Santa Claus has become the dominant international figure of the holiday season. He might well be deemed the headline act, but the character arose from a synthesis of historic, folk and religious traditions stretching back hundreds of years. There’s a mind-boggling number of variations on the character throughout history and barely any country opted for the same iteration or set of customs. One of the craziest without a doubt is northern and eastern France’s Le Père Fouettard (Father Whipper), a sort of anti-Santa.
Across December and into January a host of traditions continue while, not exactly flying in the face of what has become a largely secularised form (Santa Claus nor St. Nicholas has anything to do with the Nativity Story), but very much invested in their own region’s take on the rites of winter, gift-giving and folkloric heritage. Ironically perhaps, our Yuletide story begins in Turkey. For one very important date in the run up to Christmas is the feast day of St. Nicholas (270-343 AD) on 6 December. Born to Greek parents on the southern coast at Patara, the 4th century Bishop of Myra became known and venerated as the patron saint and protector of children.
Across Europe, traditions have that monstrous beings accompany St. Nicholas on his rounds, either as mismatched buddy cop movie pairings (Krampus, Necht Ruprecht, Schmutzli) or as stand-alone villains (such as Austria’s witch Frau Perchta and Iceland’s feline menace, Jólakötturin). Like mobsters doing their boss’s dirty work, Krampus and Le Père Fouettard set out into the cold, cold December night to deal with the kids who have been naughty. They’re more likely to deck the halls with Holly’s bowels than boughs of holly. Forget kindly elves, a jolly fat man with a great big bushy beard, red-nosed reindeers and magical sleighs. Children are given a choice: presents or a sound beating with a bag of ashes (as one strand of the tale goes). If you’ve given too much lip to your folks over the year or don’t say your prayers, it’s possible an evisceration is all you’ve got to look forward to. As coercion tactics go, it’s better than the carrot and stick method, this one basically terrifies you into being good.
In Nord-Pas-de-Calais, Lorraine and southern Belgium (Wallonia), on the night of 5 December Saint Nicholas leaves chocolates and sweets in shoes for the ones who have said their prayers, been good to their parents and done their devoirs (homework) all year round. While Krampus and Black Peter (Zwarte Piet) have featured in recent movies (2015’s Krampus, 2010’s Sint), the story of Le Père Fouettard is a whole other level of crazy and vicious. Not many (read: any) seasonal tales centre on cannibalism, infanticide and zombie kids. But this one does.
So how does a creepy figure with a creepier name – Father Whipper? – fit into the St. Nicholas tradition? There are several origin stories that have become popularised. One is entirely apocryphal and the other is also perhaps fictional, but has its roots in a 16th century medieval siege in the eastern city of Metz. Both are medieval in origin.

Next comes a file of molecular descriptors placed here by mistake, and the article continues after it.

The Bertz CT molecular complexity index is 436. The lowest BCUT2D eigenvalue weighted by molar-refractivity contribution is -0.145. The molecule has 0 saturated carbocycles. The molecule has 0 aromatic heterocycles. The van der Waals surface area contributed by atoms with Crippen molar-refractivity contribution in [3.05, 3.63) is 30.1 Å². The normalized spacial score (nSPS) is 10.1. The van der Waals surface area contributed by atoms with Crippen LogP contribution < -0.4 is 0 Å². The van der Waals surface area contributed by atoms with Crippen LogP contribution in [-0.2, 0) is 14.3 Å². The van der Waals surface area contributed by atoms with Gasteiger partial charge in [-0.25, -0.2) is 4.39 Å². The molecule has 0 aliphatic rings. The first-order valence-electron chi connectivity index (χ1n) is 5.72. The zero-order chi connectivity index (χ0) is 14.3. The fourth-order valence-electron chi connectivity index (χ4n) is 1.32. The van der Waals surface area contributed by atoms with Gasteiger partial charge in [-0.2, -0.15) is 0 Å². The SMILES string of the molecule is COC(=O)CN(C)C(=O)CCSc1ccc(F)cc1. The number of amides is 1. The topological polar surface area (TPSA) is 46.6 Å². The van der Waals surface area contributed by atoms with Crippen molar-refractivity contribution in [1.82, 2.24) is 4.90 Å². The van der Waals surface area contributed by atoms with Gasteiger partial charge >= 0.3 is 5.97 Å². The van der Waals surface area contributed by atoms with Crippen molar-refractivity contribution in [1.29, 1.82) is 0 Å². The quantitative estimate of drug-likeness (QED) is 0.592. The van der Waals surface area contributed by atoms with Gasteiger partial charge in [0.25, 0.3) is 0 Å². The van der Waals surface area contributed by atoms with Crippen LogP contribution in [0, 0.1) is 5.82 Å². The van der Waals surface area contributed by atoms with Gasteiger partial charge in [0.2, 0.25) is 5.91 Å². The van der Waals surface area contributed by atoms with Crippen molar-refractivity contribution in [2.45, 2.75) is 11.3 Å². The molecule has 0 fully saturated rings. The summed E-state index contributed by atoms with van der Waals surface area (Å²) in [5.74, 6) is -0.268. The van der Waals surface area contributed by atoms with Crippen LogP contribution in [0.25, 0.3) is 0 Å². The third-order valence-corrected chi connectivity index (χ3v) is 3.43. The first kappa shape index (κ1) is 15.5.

The first, which started to be told around 1150, involves an evil butcher who kidnapped three lost children, murdered them by slitting their throats, carved the meat up and put it in a salting tub. Alas, St. Nicholas turned up at the door and the butcher attempted to ingratiate himself to his saintly visitor by offering him his best meat. Instead, Saint Nicholas resurrected the boys from the dead and sends them back to their parents. Seeing an opportunity for the butcher to repent his sins, the butcher became Father Whipper, a sort of eternal servant, who basically acts as the bad cop to Saint Nicholas’s good cop.
Another interesting variant on Father Whipper relates to the 1552-53 Siege of Metz, part of the war between France’s Henry II and the Holy Roman Empire. The fighting lasted from 1551-1559. During the festive period, locals decided to burn an effigy of the Holy Roman Emperor, Charles V, and dragged it through the streets. A group of tanners created the Father Whipper character and based his physical appearance on the burnt effigy.
So why the de Sade-like name ‘Father Whipper’? Le Père Fouettard is often depicted or described as a dishevelled-looking brute in black robes, either a black or red beard, who carries a martinet (a scourge-style whip) ready to dole out beatings to naughty kids. He looks like something from a horror movie and is very much the stuff of nightmares. But really, it’s the idea of not getting gifts from St. Nicholas which is the overriding emotion. Imagine how left out you’d feel, if you got a lump of coal and all your friends are in the grip of a sweet sugar rush?
There is a cultural, social and religious through-line in all these folk traditions: Toe the line, say your prayers, be good to your parents and you’ll be rewarded. If not … you’d better watch out!